Goodwill is a none-profit store in Seattle area. It's model is simple, you have something no longer need? Instead of throwing them away or try to sell on eBay, you give away them to Goodwill for free. (They will present you a donation certificate for your tax benefit.) Then Goodwill categories those donated goods and sell them in their outlets alike stores.
Sometimes you can really find some nice and fun stuff here. So visiting Goodwill stores is not only about finding cheap stuff, I know many people like to buy interesting rare stuff, it's like digging the golds.
Look those beautiful art works I spotted in a goodwill store, they are inexpensive but beautiful:
If you like old books, old records, paints. Here is surely some place to go.
Or some really weird electronic gadgets. You can even find some really old phone or VCR devices here for just a couple bucks.
Or computer components, network routers or ski gears...
I like Goodwill, in the last few years, we donated quite a few stuff to them, from clothes, toys, to gadgets, old computers. It's actually make you feel well that your useless stuff can be helpful for others.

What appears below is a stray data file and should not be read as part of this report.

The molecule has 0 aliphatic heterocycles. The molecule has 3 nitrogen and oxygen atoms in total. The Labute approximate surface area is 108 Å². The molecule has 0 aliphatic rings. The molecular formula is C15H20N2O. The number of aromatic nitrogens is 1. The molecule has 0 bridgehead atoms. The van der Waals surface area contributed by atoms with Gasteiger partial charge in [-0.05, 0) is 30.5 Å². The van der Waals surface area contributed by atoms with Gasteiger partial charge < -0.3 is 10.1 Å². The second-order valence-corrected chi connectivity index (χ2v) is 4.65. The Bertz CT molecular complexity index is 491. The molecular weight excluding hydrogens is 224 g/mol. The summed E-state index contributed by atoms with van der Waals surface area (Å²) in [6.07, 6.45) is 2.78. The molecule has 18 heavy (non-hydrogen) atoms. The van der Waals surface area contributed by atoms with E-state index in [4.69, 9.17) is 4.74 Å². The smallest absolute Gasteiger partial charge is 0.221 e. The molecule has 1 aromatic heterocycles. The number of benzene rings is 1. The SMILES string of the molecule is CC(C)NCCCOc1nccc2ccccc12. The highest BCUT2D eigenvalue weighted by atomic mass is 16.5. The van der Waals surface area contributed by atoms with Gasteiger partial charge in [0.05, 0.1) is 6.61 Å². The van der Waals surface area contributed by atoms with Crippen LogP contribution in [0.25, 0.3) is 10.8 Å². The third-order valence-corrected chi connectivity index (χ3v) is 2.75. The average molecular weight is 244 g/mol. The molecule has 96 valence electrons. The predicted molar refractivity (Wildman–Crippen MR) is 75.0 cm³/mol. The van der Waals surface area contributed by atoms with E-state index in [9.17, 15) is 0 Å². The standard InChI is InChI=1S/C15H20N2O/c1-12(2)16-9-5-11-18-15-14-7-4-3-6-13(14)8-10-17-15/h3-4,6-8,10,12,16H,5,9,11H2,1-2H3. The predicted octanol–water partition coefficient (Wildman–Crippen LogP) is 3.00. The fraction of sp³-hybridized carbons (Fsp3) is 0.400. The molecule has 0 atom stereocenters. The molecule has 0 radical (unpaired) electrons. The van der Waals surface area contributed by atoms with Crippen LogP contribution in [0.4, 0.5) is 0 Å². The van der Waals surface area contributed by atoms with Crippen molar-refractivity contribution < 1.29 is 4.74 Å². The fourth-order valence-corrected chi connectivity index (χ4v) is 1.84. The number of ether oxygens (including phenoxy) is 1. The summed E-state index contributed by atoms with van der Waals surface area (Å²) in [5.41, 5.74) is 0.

On the other hand I enjoyed visiting their store, sometimes I don't buy anything but still liked to find different old things there in the store. It's Bellevue store located close to a Chinese grocery store, so it easier for me to go there.
They do have online stores, but apparently they didn't get it very well yet.
There are eBay, Craigslist for those who don't want to simply donate their stuff for free. There are also mobile apps for people quick and easily to put their items on line for sale.
It's interesting two friends of mine created two competitive mobile apps on this sector:
Those apps essentially do the same, you can sell your old items by simply taking pictures from your mobile phone. Or you can browse the items others sell and buy them.
I tried both app and honestly I didn't successfully sell or buy anything there. I randomly listed something and someone interested but I am really lazy to spend time handle the items to a stranger for a couple bucks. I think I am not a typical user for these type of apps.
Sometimes I browsed and found something interesting, however since they are used items it's really hard to decide if it worth any from the photos. That's a huge benefit Goodwill stores can provide, I can look at the real thing in the store.
I am wondering what if an app do something similar to Goodwill? They let users donate not sell, but categories and evaluate the donated items better and sell for social benefits? Will that be something better?